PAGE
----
Not quite done
Sometimes I get to a clear point where I lay the brush down and know it is done. But there are those paintings which seem to not want to be done. They will sit on the easel for days maybe a week or two and beg me to notice what is yet to be done. It is not always about the balance of color or shape or an overlooked flaw. And, as with All Souls, can be about what I was trying to impart non-verbally.
And I am aware as a writer and an avid reader that it is not possible to write in such a way that everyone gets the message because it can depend so much on where the reader is in their journey. And whether you have engaged them enough to want to follow you in yours. We do not all go the same path.
To me, the painting above, is unfinished because I see some of those picky little flaws which the camera and the computer make so clear. But I have had the opportunity to hear from two of my audience which find the picture unfinished in other ways. One person leaving a comment feels that the ghosts should be going into the church and not along side it. The other friend desperately wants an answer as to where the lost souls are going. Both seem so preoccupied with these two questions they are unwilling to follow my answer.
Which gives rise to the question of whether art show answer all the questions or raise them? Certainly Salvador Dali's art raises lots of questions. And Picasso's Guernica is frankly disturbing and unsettling even when you know it is about the Spanish Civil War.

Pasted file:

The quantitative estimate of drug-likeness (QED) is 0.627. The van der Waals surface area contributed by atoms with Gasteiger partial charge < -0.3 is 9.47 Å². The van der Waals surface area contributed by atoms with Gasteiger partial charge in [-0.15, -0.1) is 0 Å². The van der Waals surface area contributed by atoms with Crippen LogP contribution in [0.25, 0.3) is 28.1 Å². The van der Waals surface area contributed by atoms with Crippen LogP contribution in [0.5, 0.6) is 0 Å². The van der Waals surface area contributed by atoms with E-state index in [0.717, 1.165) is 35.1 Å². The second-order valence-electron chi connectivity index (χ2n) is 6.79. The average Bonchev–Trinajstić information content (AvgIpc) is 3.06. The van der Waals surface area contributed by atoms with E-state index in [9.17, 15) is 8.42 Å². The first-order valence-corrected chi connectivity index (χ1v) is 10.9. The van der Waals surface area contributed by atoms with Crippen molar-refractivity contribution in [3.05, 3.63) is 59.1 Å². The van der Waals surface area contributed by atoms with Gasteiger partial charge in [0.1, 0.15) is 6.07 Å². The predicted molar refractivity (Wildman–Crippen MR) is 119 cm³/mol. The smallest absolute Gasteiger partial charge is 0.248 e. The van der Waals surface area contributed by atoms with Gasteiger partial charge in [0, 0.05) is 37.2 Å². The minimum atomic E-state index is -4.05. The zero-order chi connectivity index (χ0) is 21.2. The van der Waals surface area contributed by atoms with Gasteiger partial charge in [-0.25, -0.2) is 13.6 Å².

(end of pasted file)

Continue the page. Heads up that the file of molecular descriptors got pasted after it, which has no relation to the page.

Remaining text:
There is a period of history in what is now New Mexico where the Catholic Church accompanying the Spanish conquerors built churches with Indian labor over their religious centers - the Kivas. Because of the cruelty of the victors many died and because they were pagans in the eyes of the church they were denied burial on the church grounds. Their souls are forever outside the church. But maybe they are still trying to get back to the kivas, and the spirit hole at its center. Their access to the other world is beneath the altar.
So I find myself debating whether I can somehow get all that into this painting. Or if it is enough that it raised the questions with a few. Is art to make you feel good or match your sofa. Or should it be thought provoking. I think it must engage. The art I most want to take into my home gives me much to think about. I want to look at it over time and see something new based on where I am in my journey.